Easy and Elegant Life

The Search for Everyday Elegance and the Art of Living Well.

Style and the Elegant Person

GQ has just named Johnny Depp as one of the world’s most stylish men.

Because he is. There, I said it.


I imagine shock, indignation and outrage amongst my gentle readers as their sensibilities, finely tuned to detect elegance in all things, rebel.

And there dear readers, we have the crux of the matter. We are concerned with the search for an everyday elegance here at Easy and Elegant Life. Elegance and style are not necessarily mutually exclusive. Style can exist without elegance, whereas elegance is always stylish.

Then there is the mathematical principle of elegance: the simplest solution is the most elegant. Q.E.D. To become a more elegant dresser, do the math.

Cary Grant pared down his look from faultlessly matched patterns to the solid suit, white shirt and silk satin tie of his later years.

(Images of Cary Grant via: Dr. Macro. Click on each to go to the original. Used without permission to illustrate my point. Notice, too, how he hid his lack of front tooth later on by changing his smile. Elegance is restraint.)

It is, of course, entirely possible to be sophisticated, chic and stylish without being at all elegant. I’m not sure I would call Edward, the Duke of Windsor, elegant. I would call him a terribly sophisticated dresser.

The Duke of Windsor as pictured in "Vogue" magazine, via "A Suitable Wardrobe."

Here, in an interview with Jim Moore of GQ Magazine, Tom Ford gets right to the point in a couple of ways. Although he produces plaid suits, sportscoats and trousers, you won’t see him in them. His suits are dark, his shirts are white (and unbuttoned to the sixth button from what I can tell.) Like Grant, he wants nothing to detract from his face. Which, like Grant again, is always tanned. The most relevant parts of the video for this discussion begin around the fourth minute. (I ran across the video at Alastair 1958. A blog I plan to link to. Nicely done!)

So, to sum up, this weekend you may be very stylishly dressed and I hope you are. If you want to up the elegance quotient, the easiest way to do so is to start with a high contrast palette and play down pattern matching. To up the glamour factor, play with colour and pattern. Somewhere between the two extremes you’ll find yourself in glen plaid with a plain shirt and dark tie, or a houndstooth skirt and black turtle(roll)neck sweater.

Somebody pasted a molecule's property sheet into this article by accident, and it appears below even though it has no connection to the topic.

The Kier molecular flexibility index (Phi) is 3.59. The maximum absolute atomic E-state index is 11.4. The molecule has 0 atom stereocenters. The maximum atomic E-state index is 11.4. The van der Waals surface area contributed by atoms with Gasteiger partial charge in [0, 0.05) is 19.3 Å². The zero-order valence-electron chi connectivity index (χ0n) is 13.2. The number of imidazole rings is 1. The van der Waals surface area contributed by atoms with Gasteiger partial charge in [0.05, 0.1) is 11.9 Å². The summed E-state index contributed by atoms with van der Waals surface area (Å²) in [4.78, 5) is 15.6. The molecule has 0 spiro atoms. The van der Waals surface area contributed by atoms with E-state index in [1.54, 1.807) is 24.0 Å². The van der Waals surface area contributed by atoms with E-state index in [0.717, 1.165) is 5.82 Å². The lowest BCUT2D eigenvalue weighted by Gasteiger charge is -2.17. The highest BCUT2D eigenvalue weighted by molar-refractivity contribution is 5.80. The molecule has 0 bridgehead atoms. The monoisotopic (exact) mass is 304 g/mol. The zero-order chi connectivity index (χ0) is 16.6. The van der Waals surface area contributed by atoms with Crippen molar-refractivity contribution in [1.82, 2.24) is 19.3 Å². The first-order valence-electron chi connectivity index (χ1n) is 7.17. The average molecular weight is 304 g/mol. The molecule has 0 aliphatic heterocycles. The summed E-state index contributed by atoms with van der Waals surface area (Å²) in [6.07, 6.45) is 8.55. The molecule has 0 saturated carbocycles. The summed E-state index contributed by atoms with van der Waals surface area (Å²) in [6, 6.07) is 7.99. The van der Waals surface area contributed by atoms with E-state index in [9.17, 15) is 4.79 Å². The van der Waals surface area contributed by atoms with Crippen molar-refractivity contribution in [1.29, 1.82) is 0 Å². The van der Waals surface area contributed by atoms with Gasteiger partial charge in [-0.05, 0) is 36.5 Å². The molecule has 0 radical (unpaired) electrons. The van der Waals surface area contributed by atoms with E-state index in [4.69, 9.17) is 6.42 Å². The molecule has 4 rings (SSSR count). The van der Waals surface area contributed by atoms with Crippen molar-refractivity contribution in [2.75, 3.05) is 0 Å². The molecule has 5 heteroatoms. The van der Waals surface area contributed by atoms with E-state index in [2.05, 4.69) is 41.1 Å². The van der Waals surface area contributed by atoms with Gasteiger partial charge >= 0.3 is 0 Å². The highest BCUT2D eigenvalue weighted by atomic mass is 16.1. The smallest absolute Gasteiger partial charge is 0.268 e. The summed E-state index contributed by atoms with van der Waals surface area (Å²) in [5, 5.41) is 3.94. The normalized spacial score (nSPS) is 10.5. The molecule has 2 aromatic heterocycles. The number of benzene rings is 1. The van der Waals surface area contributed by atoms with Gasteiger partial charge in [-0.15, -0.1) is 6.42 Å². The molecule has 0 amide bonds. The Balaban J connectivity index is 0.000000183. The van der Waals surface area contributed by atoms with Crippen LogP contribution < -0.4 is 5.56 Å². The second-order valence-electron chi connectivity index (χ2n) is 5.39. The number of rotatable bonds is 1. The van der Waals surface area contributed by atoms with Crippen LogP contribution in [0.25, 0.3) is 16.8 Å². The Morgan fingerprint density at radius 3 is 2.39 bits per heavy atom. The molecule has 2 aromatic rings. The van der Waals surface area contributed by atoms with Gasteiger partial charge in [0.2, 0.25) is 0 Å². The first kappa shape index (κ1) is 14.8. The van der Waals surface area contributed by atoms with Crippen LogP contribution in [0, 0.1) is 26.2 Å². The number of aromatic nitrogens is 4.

How do you know which is the right look for you? This week try this experiment. Two days of the week (not consecutive) strive for high elegance — your best cut clothing, a simple palette, very put together. On the other two days, go for a more stylish look matching patterns, adding some colour and visual interest. Which days garnered more compliments and second glances? Go that route for Friday and carry the look into evening.

I’m interested to hear how it goes. Leave comments throughout the week if you take up the challenge.

19 thoughts on “Style and the Elegant Person

  1. I would not remotely consider Depp elegant. I hate the stringy hair, sparse facial hair, tattoos and dog tag with Che Guevara. I highly doubt the maître d’ will give him the best table. Actually they might not even let him in! And I am sure they will want to search him at customs. This is not to say I don’t think he is talented. The magazine cover demonstrates why I stopped buying GQ 25 years ago. You are right about high contrast and plain. Simplest is the most elegant. Often true for women as well. For evening, a black velvet clutch ($50.00 from a vintage store) is more elegant than a $50,000 Hermes croc bag. There are a lot of nouveaux riches who don’t seem to understand this. I get the most compliments when I wear a fresh, clean white shirt. I don’t know why, but women seem to love them. And for shoes, nothing is more elegant than a perfectly plain high quality classic shoe, my favourites are Church’s monk straps. Such classic things make overdesigned trends look gauche and strained. Look to the 1960s films with Audrey and Cary, like “Charade,” and it is obvious that simplicity allows a person to be themselves, be comfortable, and not draw attention to themselves like someone crying out for attention. In a way, such discretion is like speaking with confidence and calm. Shouting is not necessary.
    Square with Flair

  2. SwF, “In a way, such discretion is like speaking with confidence and calm. Shouting is not necessary.” I wish I’d written that! And you’re right, Depp is not what I would consider elegant. Talented and stylish, yes. Elegant, no.

    Paul, thanks for the vote of confidence. I’ve never really been considered stylish, but I hope one day to master everyday elegance. That’s what this journey is all about!